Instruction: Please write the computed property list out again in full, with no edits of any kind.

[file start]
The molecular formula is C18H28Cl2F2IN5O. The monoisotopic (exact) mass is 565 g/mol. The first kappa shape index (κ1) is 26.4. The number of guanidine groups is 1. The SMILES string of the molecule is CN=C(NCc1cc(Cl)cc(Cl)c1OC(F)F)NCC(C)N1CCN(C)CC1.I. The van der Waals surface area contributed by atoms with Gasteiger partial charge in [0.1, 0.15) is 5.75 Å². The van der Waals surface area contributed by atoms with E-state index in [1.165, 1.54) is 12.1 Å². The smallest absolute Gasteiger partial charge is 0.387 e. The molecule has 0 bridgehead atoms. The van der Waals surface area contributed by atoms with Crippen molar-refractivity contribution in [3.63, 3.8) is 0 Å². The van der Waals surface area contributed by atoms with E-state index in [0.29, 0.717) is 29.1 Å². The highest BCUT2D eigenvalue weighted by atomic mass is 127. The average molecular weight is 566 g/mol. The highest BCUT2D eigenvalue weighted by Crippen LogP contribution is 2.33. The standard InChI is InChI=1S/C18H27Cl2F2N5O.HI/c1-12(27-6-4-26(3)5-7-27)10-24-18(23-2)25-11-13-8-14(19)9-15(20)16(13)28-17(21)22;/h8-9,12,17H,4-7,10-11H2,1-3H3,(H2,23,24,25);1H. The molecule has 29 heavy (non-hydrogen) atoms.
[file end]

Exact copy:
The molecular formula is C18H28Cl2F2IN5O. The monoisotopic (exact) mass is 565 g/mol. The first kappa shape index (κ1) is 26.4. The number of guanidine groups is 1. The SMILES string of the molecule is CN=C(NCc1cc(Cl)cc(Cl)c1OC(F)F)NCC(C)N1CCN(C)CC1.I. The van der Waals surface area contributed by atoms with Gasteiger partial charge in [0.1, 0.15) is 5.75 Å². The van der Waals surface area contributed by atoms with E-state index in [1.165, 1.54) is 12.1 Å². The smallest absolute Gasteiger partial charge is 0.387 e. The molecule has 0 bridgehead atoms. The van der Waals surface area contributed by atoms with Crippen molar-refractivity contribution in [3.63, 3.8) is 0 Å². The van der Waals surface area contributed by atoms with E-state index in [0.29, 0.717) is 29.1 Å². The highest BCUT2D eigenvalue weighted by atomic mass is 127. The average molecular weight is 566 g/mol. The highest BCUT2D eigenvalue weighted by Crippen LogP contribution is 2.33. The standard InChI is InChI=1S/C18H27Cl2F2N5O.HI/c1-12(27-6-4-26(3)5-7-27)10-24-18(23-2)25-11-13-8-14(19)9-15(20)16(13)28-17(21)22;/h8-9,12,17H,4-7,10-11H2,1-3H3,(H2,23,24,25);1H. The molecule has 29 heavy (non-hydrogen) atoms.